- Alex Riedlinger via TBA
- Keyon Gaskin performs Its Not a Thing.
Keyon Gaskin’s long-running piece, It's Not a Thing, appearing as part of TBA Friday and Saturday at BodyVox, began subverting performance tropes as soon as it started. After the crowd took seats in BodyVox’s studio, Gaskin shut off the lights and began setting up, stepping and breathing heavily, absent-mindedly introducing the work by undercutting it entirely with a list of reasons he didn’t want to do it. “I have some problems with performance,” he said. There were things he didn’t like, “or that I have contention with” about contemporary performance art, including: drag, race as performance, performing to music, curtain speeches, and performing for mostly white audiences.
I probably don’t have to tell you that we were a mostly white audience. It might not be what Gaskin wanted, or what he purported to want, but ultimately the audience is what It’s Not a Thing is about. When the lights come up, they come up as one bright spotlight on the audience. It’s uncomfortably bright, but that’s okay, because Gaskin’s next act is to move the audience to the floor.
There, scattered across the floor, the audience is asked to rub their hands together. It makes a sound, you already know it makes a sound, but it’s just a warmup. Next he has the audience wring their hands and wrists. It’s surprising how quickly that action began to seem obsessive and violent—evoking the salivating expectation before a fresh kill and the rubbed-raw feeling of handcuffed wrists. Meanwhile, Gaskin roamed the room, weaving between people, his breath shortening, a panic growing, until he was choking out near-sobs, and he ran. When he returned, he asked for help. He really seemed to need it.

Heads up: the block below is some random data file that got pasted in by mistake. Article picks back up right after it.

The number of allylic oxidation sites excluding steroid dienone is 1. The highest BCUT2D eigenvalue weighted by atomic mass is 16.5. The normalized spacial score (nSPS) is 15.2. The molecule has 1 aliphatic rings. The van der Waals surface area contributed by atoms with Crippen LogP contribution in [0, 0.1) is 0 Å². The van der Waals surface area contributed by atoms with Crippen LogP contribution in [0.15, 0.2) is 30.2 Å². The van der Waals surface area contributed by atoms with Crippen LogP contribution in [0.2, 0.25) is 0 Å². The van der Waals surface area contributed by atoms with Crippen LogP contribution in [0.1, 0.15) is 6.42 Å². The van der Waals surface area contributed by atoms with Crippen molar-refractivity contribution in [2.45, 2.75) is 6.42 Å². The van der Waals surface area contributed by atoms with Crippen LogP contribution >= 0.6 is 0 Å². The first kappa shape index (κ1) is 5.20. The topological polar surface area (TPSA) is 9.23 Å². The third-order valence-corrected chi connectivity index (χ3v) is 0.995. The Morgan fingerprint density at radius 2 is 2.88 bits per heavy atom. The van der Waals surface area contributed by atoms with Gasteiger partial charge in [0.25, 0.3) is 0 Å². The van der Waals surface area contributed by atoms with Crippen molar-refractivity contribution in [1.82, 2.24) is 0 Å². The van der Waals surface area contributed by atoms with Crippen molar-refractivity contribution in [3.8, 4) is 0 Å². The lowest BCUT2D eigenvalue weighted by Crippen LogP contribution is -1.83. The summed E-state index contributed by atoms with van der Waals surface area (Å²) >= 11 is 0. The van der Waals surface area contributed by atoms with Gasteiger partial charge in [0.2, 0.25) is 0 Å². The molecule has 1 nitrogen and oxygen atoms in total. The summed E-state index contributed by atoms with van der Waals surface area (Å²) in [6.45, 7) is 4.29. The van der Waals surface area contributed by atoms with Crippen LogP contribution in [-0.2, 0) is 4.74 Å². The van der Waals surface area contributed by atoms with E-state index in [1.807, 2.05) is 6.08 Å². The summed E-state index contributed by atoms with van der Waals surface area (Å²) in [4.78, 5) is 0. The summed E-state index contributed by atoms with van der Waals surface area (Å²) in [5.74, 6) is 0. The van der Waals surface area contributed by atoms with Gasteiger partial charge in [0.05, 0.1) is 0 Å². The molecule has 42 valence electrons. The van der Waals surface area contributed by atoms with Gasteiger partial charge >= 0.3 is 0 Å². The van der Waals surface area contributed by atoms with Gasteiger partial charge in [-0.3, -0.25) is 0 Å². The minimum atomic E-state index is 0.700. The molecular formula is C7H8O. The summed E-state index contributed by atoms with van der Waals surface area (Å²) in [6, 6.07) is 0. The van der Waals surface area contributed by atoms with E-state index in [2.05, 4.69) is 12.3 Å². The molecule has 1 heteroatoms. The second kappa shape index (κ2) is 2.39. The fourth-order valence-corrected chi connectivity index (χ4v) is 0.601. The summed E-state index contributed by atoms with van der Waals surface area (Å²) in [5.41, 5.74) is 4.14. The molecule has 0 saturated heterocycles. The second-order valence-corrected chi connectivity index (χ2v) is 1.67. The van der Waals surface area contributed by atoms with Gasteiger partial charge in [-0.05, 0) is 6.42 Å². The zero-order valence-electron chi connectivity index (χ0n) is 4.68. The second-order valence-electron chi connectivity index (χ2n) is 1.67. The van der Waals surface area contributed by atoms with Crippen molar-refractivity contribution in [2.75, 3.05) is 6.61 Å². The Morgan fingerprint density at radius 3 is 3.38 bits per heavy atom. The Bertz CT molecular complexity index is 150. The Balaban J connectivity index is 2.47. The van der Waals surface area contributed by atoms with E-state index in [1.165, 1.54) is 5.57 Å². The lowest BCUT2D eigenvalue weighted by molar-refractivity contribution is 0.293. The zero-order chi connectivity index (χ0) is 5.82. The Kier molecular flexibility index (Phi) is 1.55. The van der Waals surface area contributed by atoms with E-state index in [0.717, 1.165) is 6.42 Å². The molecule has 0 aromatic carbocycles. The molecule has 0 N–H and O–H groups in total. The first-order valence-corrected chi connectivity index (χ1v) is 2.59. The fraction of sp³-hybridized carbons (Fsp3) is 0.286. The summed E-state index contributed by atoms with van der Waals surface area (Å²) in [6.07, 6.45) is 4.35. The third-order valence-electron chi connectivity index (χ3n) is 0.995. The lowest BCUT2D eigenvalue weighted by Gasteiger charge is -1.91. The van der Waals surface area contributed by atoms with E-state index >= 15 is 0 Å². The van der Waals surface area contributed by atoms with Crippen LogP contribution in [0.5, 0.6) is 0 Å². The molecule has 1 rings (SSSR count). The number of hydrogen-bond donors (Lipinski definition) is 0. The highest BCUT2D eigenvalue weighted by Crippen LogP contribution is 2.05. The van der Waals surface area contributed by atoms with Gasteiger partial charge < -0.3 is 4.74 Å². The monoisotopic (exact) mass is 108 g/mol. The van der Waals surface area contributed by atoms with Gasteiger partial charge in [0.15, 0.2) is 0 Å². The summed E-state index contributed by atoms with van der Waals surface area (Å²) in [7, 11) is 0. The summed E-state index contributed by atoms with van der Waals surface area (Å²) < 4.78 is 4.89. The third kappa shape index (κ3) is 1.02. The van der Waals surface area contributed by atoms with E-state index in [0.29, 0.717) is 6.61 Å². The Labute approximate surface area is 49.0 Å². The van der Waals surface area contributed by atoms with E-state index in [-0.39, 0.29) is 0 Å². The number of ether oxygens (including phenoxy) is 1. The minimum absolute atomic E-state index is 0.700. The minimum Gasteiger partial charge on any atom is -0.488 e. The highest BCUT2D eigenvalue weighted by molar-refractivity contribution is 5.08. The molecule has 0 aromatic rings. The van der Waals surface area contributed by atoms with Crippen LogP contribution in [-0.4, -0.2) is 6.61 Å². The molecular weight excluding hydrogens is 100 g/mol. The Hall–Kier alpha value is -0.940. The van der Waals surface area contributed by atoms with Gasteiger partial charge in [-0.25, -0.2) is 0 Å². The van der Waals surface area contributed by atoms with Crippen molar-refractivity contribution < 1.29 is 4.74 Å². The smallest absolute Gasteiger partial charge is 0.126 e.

From a short number sung in drag to a long, aggressive bout of twerking to Lil Wayne’s “She Will,” to a bottomless tap number, no matter what aspect of contemporary performance art Gaskin takes aim at, the real subject is the relationship with the audience. It’s not audience participation, it’s a ramped-up feeling of spectatorship. An artist among an audience is necessarily a lone other in a mostly homogenous crowd, but here the artist also presents as young, queer (or at least in drag), and black, while the crowd is a mostly white bunch of ravenous spectators.
Gaskin holds together a deliriously bizarre persona, swinging wildly from demanding action on the part of the audience to desperately pleading for it, from posturing bravado to shaking vulnerability, and from slapstick to self-harm. The overwhelming feeling is that the artist feels, at best, disinterest for the audience—we don’t matter, and frankly he’d rather we weren’t an audience at all—and at worst, disdain. But really what’s under all that is fear, and Gaskin excels at both embodying that fear and revealing it in the audience. Once, when an audience member stubbornly refused to leave the seating, Gaskin said, “I need you to move. I’m not doing this for me. I’m doing it for you. I’m not asking you, you are.” And as we nervously, hungrily, lustily, obsessively wring our hands, the fear Gaskin makes us feel has little to do with what he’s going to do to us. We’re afraid of what we’re doing to him.